Tree topping

Q: Are there any benefits to tree topping?

Dr. Kim D. Coder, associate professor, University of Georgia, (Athens, Ga.)

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Do you know what tree topping is? If not, are you the problem? Would you allow an old maintenance practice that decreases tree asset values, destroys future value appreciation and increases liability risks? Would you allow a structurally and biologically abusive practice to damage trees for life?

Are you tree-illiterate? Would you clearly demonstrate to other landscape managers-and the public alike-that you have failed to comply with national tree-pruning standards (ANSI-A300) and with professional tree-pruning guidelines (International Society of Arboriculture pruning guidelines)?

Can you afford to show people how professionally ignorant and antiquated you and your landscape-management program are? Can you afford to pay tripled, quadrupled or more maintenance costs to recover from reactions and injuries you have initiated-year after year?

Tree topping is a plague on the landscape that damages trees, tree owners and landscape professionals (both literally and figuratively). For decades, many have fought to educate the uninformed, to protect tree resources and to chastise the guilty. And yet our landscapes abound with permanently, seriously injured trees standing as tall banners to "management-by-myth" ways.

How many generations must endure these aesthetic abominations, safety risks and maintenance nightmares before we actually change how we do our jobs-both as professional practitioners and as advocates for modern tree care? If you think this is about you, maybe it is!

Bert L. Latran Jr., owner, Bert's Prettywork Trimming Services, (Oberlin, Ohio)

Yes, there are benefits to tree topping if done by a skilled professional. In most cases that I have experienced, customers would rather not lose a living tree if it has a problem that you can remedy. Simply stated, most trees grow too slowly for the average homeowner to be able to enjoy the replacement tree.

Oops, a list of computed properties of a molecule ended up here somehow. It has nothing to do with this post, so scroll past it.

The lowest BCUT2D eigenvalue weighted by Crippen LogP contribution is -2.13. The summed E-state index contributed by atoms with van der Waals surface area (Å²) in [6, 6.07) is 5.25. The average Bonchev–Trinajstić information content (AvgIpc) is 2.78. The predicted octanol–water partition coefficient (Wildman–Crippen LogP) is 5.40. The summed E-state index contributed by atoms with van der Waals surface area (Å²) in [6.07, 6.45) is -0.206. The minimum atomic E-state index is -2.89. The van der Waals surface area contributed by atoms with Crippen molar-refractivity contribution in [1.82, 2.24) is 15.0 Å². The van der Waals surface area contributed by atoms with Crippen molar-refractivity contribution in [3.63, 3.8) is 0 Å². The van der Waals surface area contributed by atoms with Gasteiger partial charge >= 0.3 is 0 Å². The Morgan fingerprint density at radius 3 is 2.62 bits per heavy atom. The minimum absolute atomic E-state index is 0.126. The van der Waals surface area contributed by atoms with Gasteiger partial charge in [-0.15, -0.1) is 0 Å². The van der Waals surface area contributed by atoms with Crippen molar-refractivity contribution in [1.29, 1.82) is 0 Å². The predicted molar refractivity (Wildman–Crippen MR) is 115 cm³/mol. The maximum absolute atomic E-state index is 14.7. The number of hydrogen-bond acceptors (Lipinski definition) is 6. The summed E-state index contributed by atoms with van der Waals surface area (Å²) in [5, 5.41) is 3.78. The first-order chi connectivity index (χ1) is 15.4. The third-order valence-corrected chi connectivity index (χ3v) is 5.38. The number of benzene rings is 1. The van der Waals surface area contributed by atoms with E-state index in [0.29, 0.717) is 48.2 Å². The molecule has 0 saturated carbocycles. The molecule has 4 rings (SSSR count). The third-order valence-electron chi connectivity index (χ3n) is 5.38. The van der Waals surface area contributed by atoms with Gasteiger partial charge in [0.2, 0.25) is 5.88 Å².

The most frequent reason for topping a tree is to reduce the potential for storm damage. The overall height of the tree and length of the limbs equate to leverage that (mixed with flaws in the tree that are frequently unnoticed) strong winds can bend with disastrous result. Skillful topping (I employ the drop-crotch method in most instances) removes most of the potential for such an occurrence.

Another common reason for topping a tree is to reduce interference with something else (for example, power lines or a larger tree) without losing the tree. Surprisingly, it is this kind of trimming (especially under power lines) that can require the most skill on the part of arborists. It can be difficult to accomplish the objective without detracting too much from the natural aesthetics of the tree.

A third category of topping (although rare) has to do with changing the center of gravity of a tree to correct a leaning condition. Basically, you are trying to reduce the overall height of the tree (via leverage and selectively removing limbs from the downhill side of the tree) to coax the tree to achieve nearly perpendicular status again, thereby helping to assure its longevity and the safety of residents and the property underneath.

Taking off a lot of the tree, which it needs to maintain its health, opens the tree up to a lot of wounds and makes it susceptible to disease. You're setting yourself up for failure, and you're opening up the tree to death. Plus, aesthetically, it looks bad. People [perform tree topping], and then they wonder why so many trees die.-Leah S. Burow, owner, Blackhawk Lawn Care Co. (Fort Atkinson, Wis.)

I call this technique arbor-icide. Tree topping is the brutalization of a tree. There are no benefits to it. But, if a tree is damaged, you may have to top it if you want to save it. There are occasions when it has to be done, but that's only to repair damage. It doesn't make it safer, although many people cite that as a reason for performing it. Tree topping actually makes the tree more dangerous.-Lew Bloch, consulting arborist/landscape architect (Potomac, Md.)

I can't think of any benefits. If you have to top trees to accommodate power lines, then I guess we have to. But the artistic side of me says there's got to be a better way. The only benefit may be to the tree companies that are receiving higher revenues from performing this practice. But when I drive around in the winter and see topped trees, it just makes me feel sick.-Martin J. Grunder Jr., founder and president, Grunder Landscaping Co. (Miamisburg, Ohio)

My working definition of pruning is, "The removal of plant parts to benefit the remaining parts." The practice of topping just does not fulfill this goal. Topping actually promotes decay or death of remaining branch stubs and production of weakly attached water sprouts. Most importantly, topping destroys the individual tree's natural shape and beauty.-Larry Stouse, president, Horticulture Solutions, Consulting & Seminars (Shawnee, Kan.)

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